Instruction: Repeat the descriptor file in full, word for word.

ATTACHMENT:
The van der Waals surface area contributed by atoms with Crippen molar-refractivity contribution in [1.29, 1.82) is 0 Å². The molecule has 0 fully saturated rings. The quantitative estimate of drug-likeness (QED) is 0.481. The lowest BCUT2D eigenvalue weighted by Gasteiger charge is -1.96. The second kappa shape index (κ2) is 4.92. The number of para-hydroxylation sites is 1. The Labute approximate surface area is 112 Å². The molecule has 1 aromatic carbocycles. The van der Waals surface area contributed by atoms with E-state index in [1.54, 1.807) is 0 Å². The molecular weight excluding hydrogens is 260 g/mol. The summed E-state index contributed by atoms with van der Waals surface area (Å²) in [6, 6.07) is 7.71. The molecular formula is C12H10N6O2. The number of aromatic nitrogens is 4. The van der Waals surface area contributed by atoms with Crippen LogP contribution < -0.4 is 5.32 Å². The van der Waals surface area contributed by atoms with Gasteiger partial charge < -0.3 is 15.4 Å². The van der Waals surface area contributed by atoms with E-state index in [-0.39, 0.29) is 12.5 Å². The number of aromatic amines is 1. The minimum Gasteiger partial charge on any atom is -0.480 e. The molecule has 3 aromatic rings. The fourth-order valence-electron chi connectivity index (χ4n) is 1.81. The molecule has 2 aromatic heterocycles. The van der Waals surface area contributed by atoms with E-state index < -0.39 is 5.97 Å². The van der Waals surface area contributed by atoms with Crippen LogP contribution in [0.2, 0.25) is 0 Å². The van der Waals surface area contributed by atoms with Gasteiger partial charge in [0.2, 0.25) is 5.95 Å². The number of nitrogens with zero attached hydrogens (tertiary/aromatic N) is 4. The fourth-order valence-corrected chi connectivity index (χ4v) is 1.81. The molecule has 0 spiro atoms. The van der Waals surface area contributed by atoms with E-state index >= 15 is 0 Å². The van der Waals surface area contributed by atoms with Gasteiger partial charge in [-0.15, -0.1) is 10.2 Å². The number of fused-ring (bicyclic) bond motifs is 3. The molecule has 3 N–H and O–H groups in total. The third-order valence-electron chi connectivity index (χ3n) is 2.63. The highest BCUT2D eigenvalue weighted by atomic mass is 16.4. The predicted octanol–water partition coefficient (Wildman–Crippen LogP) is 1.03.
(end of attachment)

The van der Waals surface area contributed by atoms with Crippen molar-refractivity contribution in [1.29, 1.82) is 0 Å². The molecule has 0 fully saturated rings. The quantitative estimate of drug-likeness (QED) is 0.481. The lowest BCUT2D eigenvalue weighted by Gasteiger charge is -1.96. The second kappa shape index (κ2) is 4.92. The number of para-hydroxylation sites is 1. The Labute approximate surface area is 112 Å². The molecule has 1 aromatic carbocycles. The van der Waals surface area contributed by atoms with E-state index in [1.54, 1.807) is 0 Å². The molecular weight excluding hydrogens is 260 g/mol. The summed E-state index contributed by atoms with van der Waals surface area (Å²) in [6, 6.07) is 7.71. The molecular formula is C12H10N6O2. The number of aromatic nitrogens is 4. The van der Waals surface area contributed by atoms with Crippen LogP contribution < -0.4 is 5.32 Å². The van der Waals surface area contributed by atoms with Gasteiger partial charge < -0.3 is 15.4 Å². The van der Waals surface area contributed by atoms with E-state index in [-0.39, 0.29) is 12.5 Å². The number of aromatic amines is 1. The minimum Gasteiger partial charge on any atom is -0.480 e. The molecule has 3 aromatic rings. The fourth-order valence-electron chi connectivity index (χ4n) is 1.81. The molecule has 2 aromatic heterocycles. The van der Waals surface area contributed by atoms with E-state index < -0.39 is 5.97 Å². The van der Waals surface area contributed by atoms with Crippen LogP contribution in [0.2, 0.25) is 0 Å². The van der Waals surface area contributed by atoms with Gasteiger partial charge in [0.2, 0.25) is 5.95 Å². The number of nitrogens with zero attached hydrogens (tertiary/aromatic N) is 4. The fourth-order valence-corrected chi connectivity index (χ4v) is 1.81. The molecule has 0 spiro atoms. The van der Waals surface area contributed by atoms with E-state index >= 15 is 0 Å². The van der Waals surface area contributed by atoms with Gasteiger partial charge in [-0.15, -0.1) is 10.2 Å². The number of fused-ring (bicyclic) bond motifs is 3. The molecule has 3 N–H and O–H groups in total. The third-order valence-electron chi connectivity index (χ3n) is 2.63. The highest BCUT2D eigenvalue weighted by atomic mass is 16.4. The predicted octanol–water partition coefficient (Wildman–Crippen LogP) is 1.03.